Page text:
In “Cover Me,” a delicate ballad, Hyunjin reunites with producer Nickko Young and Bang Chan, posing the question, “Why do I feel so lonely on this night?” It’s the kind of vulnerable midnight reflection one could anticipate from Hyunjin, made more poignant by the members’ powerful vocal talents. Seungmin excels, particularly throughout the track’s breathtaking bridge. His passionate performance captures the unadulterated feelings of loneliness and desire, giving the song deeper meaning. Hyunjin, Bang Chan, and Nickko Young’s partnership once again demonstrates a successful recipe, producing a poignant piece that profoundly connects with listeners.
“Leave” is the only romantic track on the EP. The song has a timeless feel to it and a nostalgic tune. The song’s lyrics, which speak to listeners on a profoundly personal level, masterfully convey the bittersweet essence of longing and heartbreak. An intimate mood is created by combining soothing instrumentation and emotional vocals, which lasts long after the song ends.
A strong guitar riff and some soul-baring begin “Social Path,” the penultimate track. The members chant, “Gave up my youth for my future,” delivering their confession with similar sorrow and hunger. This album’s Korean re-recording of the collaboration with Japanese singer LiSA sounds anthemic, as most Stray Kids songs do, and the lyrics read like a Tumblr post. The song was initially released in Japan in late August. Put another way, it’s the concern of someone who experienced it firsthand and is so direct and vulnerable.
The relentless beat of “MIROH” from 2019 and the tense explosiveness and piercing poetry of “God’s Menu,” their 2020 single, are both expertly captured in “LALALALA.” But instead of trying to prove their worth or knowledge, “LALALALA” is a celebration. To put it more simply, it’s a happy expression. Han urges, “Blast away the silence and negative energy,” which makes the song’s chorus even more captivating. Fans are treated to an even more intense emotional experience with the EP’s “rock version” of the single, which concludes the record.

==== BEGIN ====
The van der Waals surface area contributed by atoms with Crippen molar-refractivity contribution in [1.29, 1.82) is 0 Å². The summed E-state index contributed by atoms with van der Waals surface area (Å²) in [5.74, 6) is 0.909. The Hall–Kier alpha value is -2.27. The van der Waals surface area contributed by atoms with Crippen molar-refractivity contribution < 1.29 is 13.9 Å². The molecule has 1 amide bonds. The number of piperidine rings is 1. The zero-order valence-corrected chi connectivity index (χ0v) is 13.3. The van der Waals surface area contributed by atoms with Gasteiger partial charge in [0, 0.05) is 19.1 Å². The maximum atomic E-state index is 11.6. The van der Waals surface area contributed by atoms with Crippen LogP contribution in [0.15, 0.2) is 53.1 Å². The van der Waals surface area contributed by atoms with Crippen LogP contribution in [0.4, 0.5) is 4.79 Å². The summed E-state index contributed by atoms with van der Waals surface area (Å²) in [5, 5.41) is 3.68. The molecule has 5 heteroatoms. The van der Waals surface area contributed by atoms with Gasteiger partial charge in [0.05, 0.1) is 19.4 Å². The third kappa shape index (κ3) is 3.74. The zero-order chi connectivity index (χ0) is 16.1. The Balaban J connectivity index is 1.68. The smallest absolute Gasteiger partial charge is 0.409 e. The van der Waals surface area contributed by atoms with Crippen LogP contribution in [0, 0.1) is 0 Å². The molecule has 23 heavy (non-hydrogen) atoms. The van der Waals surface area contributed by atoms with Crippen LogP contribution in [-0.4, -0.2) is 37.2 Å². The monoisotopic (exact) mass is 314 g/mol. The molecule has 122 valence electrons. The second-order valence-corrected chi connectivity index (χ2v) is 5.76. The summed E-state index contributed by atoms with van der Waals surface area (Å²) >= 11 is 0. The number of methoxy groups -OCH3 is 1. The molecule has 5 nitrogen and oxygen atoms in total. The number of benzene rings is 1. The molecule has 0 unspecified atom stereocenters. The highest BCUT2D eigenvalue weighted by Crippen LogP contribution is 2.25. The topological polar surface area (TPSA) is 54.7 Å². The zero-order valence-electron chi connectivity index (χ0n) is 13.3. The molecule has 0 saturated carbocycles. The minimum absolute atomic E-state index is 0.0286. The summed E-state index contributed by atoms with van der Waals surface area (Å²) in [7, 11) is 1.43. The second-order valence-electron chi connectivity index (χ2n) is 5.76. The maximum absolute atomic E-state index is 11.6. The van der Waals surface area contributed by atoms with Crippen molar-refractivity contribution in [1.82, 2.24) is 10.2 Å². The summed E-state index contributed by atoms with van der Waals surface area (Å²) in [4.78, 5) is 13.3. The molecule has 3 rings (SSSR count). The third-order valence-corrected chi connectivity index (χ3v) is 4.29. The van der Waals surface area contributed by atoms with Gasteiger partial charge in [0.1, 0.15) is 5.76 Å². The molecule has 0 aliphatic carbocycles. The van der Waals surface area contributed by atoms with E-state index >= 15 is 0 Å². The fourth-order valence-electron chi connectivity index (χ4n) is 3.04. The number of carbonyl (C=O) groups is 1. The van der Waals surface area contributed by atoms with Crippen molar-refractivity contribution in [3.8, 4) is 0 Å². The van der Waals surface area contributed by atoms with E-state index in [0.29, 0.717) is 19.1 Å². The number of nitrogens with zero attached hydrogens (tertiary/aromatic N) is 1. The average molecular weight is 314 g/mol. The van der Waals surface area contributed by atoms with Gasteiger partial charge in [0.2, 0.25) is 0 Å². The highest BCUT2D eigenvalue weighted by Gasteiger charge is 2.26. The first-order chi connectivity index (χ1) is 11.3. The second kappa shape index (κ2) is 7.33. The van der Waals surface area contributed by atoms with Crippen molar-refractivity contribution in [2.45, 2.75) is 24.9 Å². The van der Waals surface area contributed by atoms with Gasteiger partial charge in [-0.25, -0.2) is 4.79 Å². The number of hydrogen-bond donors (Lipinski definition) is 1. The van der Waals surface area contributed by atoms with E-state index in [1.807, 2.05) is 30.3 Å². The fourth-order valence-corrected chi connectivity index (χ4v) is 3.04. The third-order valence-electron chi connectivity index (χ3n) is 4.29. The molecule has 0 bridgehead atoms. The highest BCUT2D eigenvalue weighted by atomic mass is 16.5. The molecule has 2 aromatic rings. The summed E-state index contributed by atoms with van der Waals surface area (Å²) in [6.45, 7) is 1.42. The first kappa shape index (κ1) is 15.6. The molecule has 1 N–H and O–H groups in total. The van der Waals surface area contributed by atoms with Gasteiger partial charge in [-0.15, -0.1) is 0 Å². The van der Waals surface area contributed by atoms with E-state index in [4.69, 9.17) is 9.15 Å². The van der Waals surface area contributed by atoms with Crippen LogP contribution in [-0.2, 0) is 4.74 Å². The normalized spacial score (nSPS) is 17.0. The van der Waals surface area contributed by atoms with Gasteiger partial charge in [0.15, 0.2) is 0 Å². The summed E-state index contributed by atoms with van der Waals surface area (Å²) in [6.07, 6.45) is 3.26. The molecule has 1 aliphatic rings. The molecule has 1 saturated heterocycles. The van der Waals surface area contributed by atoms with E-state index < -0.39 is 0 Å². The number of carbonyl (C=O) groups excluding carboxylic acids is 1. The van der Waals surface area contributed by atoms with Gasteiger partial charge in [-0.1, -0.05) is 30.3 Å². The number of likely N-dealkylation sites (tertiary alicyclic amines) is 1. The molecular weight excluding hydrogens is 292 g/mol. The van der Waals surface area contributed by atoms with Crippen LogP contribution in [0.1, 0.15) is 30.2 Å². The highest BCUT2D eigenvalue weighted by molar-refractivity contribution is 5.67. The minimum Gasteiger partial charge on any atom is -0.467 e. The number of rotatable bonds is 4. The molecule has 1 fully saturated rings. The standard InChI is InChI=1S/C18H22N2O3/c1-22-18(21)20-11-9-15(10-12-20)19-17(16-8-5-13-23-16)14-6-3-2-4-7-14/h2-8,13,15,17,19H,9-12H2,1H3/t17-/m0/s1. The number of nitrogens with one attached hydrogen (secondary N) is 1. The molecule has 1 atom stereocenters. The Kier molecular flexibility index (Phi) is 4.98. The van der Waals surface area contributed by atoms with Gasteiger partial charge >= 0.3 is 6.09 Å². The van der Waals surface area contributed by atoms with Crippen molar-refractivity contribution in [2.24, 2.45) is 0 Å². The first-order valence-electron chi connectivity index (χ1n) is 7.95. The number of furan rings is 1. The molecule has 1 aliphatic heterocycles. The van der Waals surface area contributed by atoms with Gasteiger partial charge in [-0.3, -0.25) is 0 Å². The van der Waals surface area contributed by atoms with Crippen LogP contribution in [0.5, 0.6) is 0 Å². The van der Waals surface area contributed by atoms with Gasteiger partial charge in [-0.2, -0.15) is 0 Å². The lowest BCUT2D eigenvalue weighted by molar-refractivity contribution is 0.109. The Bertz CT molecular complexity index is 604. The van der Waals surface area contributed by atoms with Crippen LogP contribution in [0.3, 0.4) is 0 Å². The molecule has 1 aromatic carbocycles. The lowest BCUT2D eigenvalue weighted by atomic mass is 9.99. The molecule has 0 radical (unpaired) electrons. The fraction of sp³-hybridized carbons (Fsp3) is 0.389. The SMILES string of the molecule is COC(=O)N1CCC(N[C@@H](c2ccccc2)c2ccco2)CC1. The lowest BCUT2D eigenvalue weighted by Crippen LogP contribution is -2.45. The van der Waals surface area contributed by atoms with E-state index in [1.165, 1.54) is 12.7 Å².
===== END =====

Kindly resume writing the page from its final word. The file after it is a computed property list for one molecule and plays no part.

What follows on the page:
|7||Social Path (feat. LiSA)||3:17|
At twenty-seven minutes and twenty-seven seconds, eight tracks make up Rock-Star. The group is unstoppable; that much is true. With no indications of slowing down, they continue on their upward trajectory. This is merely a prelude to the subsequent significant event. To create an unbreakable image, even the most successful rock artist uses performativity to support their story. Unaffected by reality, they live in their universe. This, combined with the group’s new discography, makes the collection even more enticing. It is an intense and poignant reminder that confidence and self-love will only take them so far before those cracks appear. Little wandering youngsters will eventually face reality, no matter how hard they try to be unaffected by achievement.